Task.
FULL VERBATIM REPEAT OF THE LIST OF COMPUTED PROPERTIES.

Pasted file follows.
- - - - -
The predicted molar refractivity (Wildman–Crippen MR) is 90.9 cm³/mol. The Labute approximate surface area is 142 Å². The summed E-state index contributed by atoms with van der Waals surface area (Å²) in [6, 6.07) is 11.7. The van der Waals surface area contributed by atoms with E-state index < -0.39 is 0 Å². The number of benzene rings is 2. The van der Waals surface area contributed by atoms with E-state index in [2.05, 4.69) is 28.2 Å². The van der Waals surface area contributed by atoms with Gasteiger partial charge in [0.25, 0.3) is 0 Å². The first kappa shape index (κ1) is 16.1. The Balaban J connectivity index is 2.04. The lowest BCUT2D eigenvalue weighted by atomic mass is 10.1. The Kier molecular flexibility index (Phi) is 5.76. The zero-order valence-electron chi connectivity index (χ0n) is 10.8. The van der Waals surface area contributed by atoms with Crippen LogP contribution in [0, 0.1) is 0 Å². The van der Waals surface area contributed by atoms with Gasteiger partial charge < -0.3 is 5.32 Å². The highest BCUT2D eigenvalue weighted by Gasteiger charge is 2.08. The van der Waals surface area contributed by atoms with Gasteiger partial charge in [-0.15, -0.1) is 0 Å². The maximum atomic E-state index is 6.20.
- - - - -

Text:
The predicted molar refractivity (Wildman–Crippen MR) is 90.9 cm³/mol. The Labute approximate surface area is 142 Å². The summed E-state index contributed by atoms with van der Waals surface area (Å²) in [6, 6.07) is 11.7. The van der Waals surface area contributed by atoms with E-state index < -0.39 is 0 Å². The number of benzene rings is 2. The van der Waals surface area contributed by atoms with E-state index in [2.05, 4.69) is 28.2 Å². The van der Waals surface area contributed by atoms with Gasteiger partial charge in [0.25, 0.3) is 0 Å². The first kappa shape index (κ1) is 16.1. The Balaban J connectivity index is 2.04. The lowest BCUT2D eigenvalue weighted by atomic mass is 10.1. The Kier molecular flexibility index (Phi) is 5.76. The zero-order valence-electron chi connectivity index (χ0n) is 10.8. The van der Waals surface area contributed by atoms with Crippen LogP contribution in [0, 0.1) is 0 Å². The van der Waals surface area contributed by atoms with Gasteiger partial charge < -0.3 is 5.32 Å². The highest BCUT2D eigenvalue weighted by Gasteiger charge is 2.08. The van der Waals surface area contributed by atoms with Gasteiger partial charge in [-0.15, -0.1) is 0 Å². The maximum atomic E-state index is 6.20.